South Australians are being warned to take care when using home rotisseries or spits after they were linked to more than 20 people falling ill last financial year.
“The use of home rotisseries and spits is becoming increasingly common across the state as a fun way to feed large groups, especially with the weather warming up and people wanting to cook outside,” Mr Snelling said.
“Proper storage, including hygiene and refrigeration are vital so that dangerous bacteria do not get the chance to multiply before the cooking process takes place.
“If you don’t have an appropriate place to safely store a whole animal we advise that you pick the raw meat up from the butcher or supermarket as close to preparation time as possible.”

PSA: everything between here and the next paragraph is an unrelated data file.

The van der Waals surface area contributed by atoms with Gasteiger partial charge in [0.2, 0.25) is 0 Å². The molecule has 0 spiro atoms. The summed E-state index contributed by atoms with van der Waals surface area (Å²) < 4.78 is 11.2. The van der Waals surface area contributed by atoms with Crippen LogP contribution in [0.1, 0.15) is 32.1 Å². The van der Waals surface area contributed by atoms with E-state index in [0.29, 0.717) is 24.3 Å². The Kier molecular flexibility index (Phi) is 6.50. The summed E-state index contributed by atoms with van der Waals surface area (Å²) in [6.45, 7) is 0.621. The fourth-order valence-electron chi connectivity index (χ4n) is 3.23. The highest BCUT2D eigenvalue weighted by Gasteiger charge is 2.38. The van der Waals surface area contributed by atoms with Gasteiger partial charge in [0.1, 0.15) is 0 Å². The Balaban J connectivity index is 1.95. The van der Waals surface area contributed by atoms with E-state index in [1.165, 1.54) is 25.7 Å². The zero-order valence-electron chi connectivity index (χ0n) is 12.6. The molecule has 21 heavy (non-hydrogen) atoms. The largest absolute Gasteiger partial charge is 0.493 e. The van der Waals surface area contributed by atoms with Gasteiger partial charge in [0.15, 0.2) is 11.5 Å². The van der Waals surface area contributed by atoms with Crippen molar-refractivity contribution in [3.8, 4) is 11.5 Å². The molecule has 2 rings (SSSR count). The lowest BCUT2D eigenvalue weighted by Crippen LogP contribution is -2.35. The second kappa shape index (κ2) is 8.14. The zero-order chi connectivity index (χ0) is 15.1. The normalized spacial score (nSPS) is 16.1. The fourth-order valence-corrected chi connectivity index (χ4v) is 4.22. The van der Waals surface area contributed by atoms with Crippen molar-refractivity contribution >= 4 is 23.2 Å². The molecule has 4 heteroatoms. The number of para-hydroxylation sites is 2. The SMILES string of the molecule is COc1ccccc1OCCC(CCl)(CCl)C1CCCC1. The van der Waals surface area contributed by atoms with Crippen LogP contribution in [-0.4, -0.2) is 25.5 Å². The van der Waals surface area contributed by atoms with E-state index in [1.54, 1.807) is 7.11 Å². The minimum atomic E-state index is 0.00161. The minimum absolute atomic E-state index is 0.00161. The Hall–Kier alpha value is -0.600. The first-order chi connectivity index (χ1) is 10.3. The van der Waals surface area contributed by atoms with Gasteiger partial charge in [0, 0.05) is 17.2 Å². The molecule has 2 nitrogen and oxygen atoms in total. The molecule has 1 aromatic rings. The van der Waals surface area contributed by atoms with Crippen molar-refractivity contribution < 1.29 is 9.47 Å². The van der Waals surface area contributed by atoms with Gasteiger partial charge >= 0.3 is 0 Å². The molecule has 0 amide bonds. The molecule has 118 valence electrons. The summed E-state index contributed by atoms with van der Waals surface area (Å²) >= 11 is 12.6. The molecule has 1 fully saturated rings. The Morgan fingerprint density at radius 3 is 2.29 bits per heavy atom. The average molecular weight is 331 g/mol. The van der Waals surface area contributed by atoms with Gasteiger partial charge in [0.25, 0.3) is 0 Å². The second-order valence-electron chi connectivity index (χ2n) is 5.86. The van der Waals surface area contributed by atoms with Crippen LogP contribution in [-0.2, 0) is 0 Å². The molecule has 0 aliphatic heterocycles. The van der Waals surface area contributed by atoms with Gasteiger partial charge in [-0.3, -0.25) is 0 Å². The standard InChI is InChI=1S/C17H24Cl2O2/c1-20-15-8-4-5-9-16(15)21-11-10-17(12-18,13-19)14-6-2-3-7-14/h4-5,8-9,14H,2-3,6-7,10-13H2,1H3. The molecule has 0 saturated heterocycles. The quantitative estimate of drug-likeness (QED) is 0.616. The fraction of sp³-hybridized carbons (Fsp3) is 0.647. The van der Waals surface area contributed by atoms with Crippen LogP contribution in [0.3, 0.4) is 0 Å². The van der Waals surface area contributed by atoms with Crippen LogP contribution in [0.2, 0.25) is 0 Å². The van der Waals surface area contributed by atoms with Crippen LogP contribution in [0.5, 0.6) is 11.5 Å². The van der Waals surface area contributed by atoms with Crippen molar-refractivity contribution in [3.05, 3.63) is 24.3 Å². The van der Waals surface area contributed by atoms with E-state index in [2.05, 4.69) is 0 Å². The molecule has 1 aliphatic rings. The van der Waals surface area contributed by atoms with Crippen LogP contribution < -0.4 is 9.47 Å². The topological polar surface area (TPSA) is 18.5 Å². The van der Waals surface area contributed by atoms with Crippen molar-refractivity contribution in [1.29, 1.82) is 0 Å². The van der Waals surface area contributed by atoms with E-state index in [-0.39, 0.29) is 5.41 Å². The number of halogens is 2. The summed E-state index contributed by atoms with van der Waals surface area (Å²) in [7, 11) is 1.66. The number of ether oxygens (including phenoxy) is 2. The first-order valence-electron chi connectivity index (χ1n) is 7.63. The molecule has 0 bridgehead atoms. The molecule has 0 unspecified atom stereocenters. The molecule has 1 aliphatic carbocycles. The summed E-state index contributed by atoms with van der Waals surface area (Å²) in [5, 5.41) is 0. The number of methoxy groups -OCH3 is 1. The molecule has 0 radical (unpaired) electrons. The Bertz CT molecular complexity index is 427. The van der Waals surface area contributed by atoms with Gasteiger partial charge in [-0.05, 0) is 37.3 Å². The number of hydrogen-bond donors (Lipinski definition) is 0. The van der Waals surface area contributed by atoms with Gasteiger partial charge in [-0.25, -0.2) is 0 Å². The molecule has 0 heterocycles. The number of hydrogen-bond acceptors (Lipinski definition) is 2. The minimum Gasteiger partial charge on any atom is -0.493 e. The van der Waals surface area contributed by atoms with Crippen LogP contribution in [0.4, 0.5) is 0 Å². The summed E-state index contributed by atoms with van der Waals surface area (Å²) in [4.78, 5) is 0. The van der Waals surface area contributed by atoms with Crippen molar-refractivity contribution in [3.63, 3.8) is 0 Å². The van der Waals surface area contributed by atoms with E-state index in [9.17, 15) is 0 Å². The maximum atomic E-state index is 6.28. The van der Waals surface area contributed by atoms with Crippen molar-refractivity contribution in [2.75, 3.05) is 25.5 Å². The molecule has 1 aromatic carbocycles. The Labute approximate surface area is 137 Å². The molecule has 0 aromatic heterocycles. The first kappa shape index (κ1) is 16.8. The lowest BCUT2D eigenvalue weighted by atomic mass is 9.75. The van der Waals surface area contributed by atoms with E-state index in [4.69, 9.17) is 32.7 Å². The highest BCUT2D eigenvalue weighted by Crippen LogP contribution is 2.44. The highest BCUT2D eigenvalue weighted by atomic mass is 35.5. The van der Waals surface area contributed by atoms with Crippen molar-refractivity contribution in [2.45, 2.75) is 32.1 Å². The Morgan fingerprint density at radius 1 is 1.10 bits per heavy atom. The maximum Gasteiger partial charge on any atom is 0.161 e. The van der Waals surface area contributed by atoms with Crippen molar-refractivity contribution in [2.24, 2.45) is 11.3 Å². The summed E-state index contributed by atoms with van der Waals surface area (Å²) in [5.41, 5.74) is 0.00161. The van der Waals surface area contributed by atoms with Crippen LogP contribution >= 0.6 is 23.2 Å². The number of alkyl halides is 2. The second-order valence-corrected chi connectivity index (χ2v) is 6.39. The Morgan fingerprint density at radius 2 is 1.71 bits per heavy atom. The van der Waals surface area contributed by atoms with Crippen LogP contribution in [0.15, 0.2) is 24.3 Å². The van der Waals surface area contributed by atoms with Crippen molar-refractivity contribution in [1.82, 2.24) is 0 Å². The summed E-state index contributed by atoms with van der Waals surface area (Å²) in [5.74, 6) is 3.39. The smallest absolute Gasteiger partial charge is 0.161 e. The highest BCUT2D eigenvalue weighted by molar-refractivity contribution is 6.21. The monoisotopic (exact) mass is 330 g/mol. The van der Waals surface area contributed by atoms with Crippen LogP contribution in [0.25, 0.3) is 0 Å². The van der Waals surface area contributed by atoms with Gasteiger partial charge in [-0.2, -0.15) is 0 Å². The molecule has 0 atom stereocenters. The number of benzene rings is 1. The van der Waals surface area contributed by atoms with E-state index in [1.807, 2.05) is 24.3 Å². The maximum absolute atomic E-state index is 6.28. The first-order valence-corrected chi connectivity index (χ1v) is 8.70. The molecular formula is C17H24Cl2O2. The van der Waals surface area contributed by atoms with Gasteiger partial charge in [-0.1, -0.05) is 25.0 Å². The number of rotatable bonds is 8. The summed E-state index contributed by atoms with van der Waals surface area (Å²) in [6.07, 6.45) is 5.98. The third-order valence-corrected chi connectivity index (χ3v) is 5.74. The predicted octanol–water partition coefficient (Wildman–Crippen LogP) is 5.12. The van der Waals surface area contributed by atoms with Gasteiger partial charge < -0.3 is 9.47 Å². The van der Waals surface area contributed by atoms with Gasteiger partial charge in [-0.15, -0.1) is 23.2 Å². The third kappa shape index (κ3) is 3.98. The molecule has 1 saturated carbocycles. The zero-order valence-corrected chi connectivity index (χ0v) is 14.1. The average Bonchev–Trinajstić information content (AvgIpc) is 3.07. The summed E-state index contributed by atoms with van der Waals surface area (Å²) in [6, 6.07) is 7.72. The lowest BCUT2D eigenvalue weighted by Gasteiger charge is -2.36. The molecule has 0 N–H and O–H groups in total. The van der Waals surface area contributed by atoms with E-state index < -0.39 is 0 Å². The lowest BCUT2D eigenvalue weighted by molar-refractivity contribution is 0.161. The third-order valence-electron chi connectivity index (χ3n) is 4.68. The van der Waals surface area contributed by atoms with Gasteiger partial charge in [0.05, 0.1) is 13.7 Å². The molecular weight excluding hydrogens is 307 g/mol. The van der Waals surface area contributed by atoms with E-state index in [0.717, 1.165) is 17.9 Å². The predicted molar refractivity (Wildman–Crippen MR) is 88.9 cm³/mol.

SA Health director Dr Fay Jenkins said ensuring the meat had been fully cooked through was essential in preventing salmonella.
She said the best way to ensure meat was cooked through was to place a thermometer into the thickest part of the meat to measure the temperature.
“Meat, particularly poultry, needs to reach a temperature of 75 degrees Celsius to be completely safe,” she said.